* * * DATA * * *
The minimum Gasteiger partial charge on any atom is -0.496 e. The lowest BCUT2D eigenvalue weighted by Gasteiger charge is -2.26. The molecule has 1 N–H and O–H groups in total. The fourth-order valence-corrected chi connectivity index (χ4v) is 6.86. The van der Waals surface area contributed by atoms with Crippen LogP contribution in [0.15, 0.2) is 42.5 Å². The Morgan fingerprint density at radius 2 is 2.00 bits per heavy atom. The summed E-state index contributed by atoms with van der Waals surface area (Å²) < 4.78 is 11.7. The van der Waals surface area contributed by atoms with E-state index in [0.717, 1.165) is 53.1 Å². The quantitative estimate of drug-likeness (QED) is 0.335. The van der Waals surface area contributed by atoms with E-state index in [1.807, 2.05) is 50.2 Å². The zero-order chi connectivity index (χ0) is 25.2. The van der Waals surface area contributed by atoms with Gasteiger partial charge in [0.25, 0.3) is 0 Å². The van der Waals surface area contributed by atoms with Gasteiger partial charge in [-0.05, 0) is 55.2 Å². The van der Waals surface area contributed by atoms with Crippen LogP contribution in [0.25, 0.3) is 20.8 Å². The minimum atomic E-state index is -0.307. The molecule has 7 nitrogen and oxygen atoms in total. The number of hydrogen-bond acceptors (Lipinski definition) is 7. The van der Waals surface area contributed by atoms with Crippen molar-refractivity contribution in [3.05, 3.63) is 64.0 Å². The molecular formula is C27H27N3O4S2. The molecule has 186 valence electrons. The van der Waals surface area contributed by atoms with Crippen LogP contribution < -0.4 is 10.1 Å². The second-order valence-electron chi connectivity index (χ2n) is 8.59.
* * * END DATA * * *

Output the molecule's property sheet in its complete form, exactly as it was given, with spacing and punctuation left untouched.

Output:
The minimum Gasteiger partial charge on any atom is -0.496 e. The lowest BCUT2D eigenvalue weighted by Gasteiger charge is -2.26. The molecule has 1 N–H and O–H groups in total. The fourth-order valence-corrected chi connectivity index (χ4v) is 6.86. The van der Waals surface area contributed by atoms with Crippen LogP contribution in [0.15, 0.2) is 42.5 Å². The Morgan fingerprint density at radius 2 is 2.00 bits per heavy atom. The summed E-state index contributed by atoms with van der Waals surface area (Å²) < 4.78 is 11.7. The van der Waals surface area contributed by atoms with E-state index in [0.717, 1.165) is 53.1 Å². The quantitative estimate of drug-likeness (QED) is 0.335. The van der Waals surface area contributed by atoms with E-state index in [1.807, 2.05) is 50.2 Å². The zero-order chi connectivity index (χ0) is 25.2. The van der Waals surface area contributed by atoms with Gasteiger partial charge in [0.25, 0.3) is 0 Å². The van der Waals surface area contributed by atoms with Gasteiger partial charge in [-0.05, 0) is 55.2 Å². The van der Waals surface area contributed by atoms with Crippen LogP contribution in [0.25, 0.3) is 20.8 Å². The minimum atomic E-state index is -0.307. The molecule has 7 nitrogen and oxygen atoms in total. The number of hydrogen-bond acceptors (Lipinski definition) is 7. The van der Waals surface area contributed by atoms with Crippen molar-refractivity contribution in [3.05, 3.63) is 64.0 Å². The molecular formula is C27H27N3O4S2. The molecule has 186 valence electrons. The van der Waals surface area contributed by atoms with Crippen LogP contribution < -0.4 is 10.1 Å². The second-order valence-electron chi connectivity index (χ2n) is 8.59.